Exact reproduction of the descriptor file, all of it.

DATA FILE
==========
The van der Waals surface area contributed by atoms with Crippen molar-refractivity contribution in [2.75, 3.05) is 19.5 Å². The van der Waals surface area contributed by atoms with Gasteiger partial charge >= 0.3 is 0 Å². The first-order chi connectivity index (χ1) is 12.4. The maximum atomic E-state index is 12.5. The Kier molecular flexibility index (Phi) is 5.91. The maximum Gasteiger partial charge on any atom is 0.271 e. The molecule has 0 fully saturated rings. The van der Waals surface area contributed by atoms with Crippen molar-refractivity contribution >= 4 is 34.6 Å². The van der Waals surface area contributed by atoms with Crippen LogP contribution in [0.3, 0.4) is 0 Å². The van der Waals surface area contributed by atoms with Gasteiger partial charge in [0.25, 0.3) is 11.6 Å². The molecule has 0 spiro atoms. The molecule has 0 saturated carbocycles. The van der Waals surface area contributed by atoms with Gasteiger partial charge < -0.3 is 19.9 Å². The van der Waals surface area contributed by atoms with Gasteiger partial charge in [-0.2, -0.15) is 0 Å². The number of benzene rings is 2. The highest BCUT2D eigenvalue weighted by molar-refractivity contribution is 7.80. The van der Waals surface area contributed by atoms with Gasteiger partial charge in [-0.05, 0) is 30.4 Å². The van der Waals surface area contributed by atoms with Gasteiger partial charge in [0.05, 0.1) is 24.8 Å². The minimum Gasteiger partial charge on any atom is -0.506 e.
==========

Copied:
The van der Waals surface area contributed by atoms with Crippen molar-refractivity contribution in [2.75, 3.05) is 19.5 Å². The van der Waals surface area contributed by atoms with Gasteiger partial charge >= 0.3 is 0 Å². The first-order chi connectivity index (χ1) is 12.4. The maximum atomic E-state index is 12.5. The Kier molecular flexibility index (Phi) is 5.91. The maximum Gasteiger partial charge on any atom is 0.271 e. The molecule has 0 fully saturated rings. The van der Waals surface area contributed by atoms with Crippen molar-refractivity contribution >= 4 is 34.6 Å². The van der Waals surface area contributed by atoms with Crippen LogP contribution in [0.3, 0.4) is 0 Å². The van der Waals surface area contributed by atoms with Gasteiger partial charge in [0.25, 0.3) is 11.6 Å². The molecule has 0 spiro atoms. The molecule has 0 saturated carbocycles. The van der Waals surface area contributed by atoms with Gasteiger partial charge < -0.3 is 19.9 Å². The van der Waals surface area contributed by atoms with Gasteiger partial charge in [-0.2, -0.15) is 0 Å². The number of benzene rings is 2. The highest BCUT2D eigenvalue weighted by molar-refractivity contribution is 7.80. The van der Waals surface area contributed by atoms with Gasteiger partial charge in [-0.05, 0) is 30.4 Å². The van der Waals surface area contributed by atoms with Gasteiger partial charge in [0.05, 0.1) is 24.8 Å². The minimum Gasteiger partial charge on any atom is -0.506 e.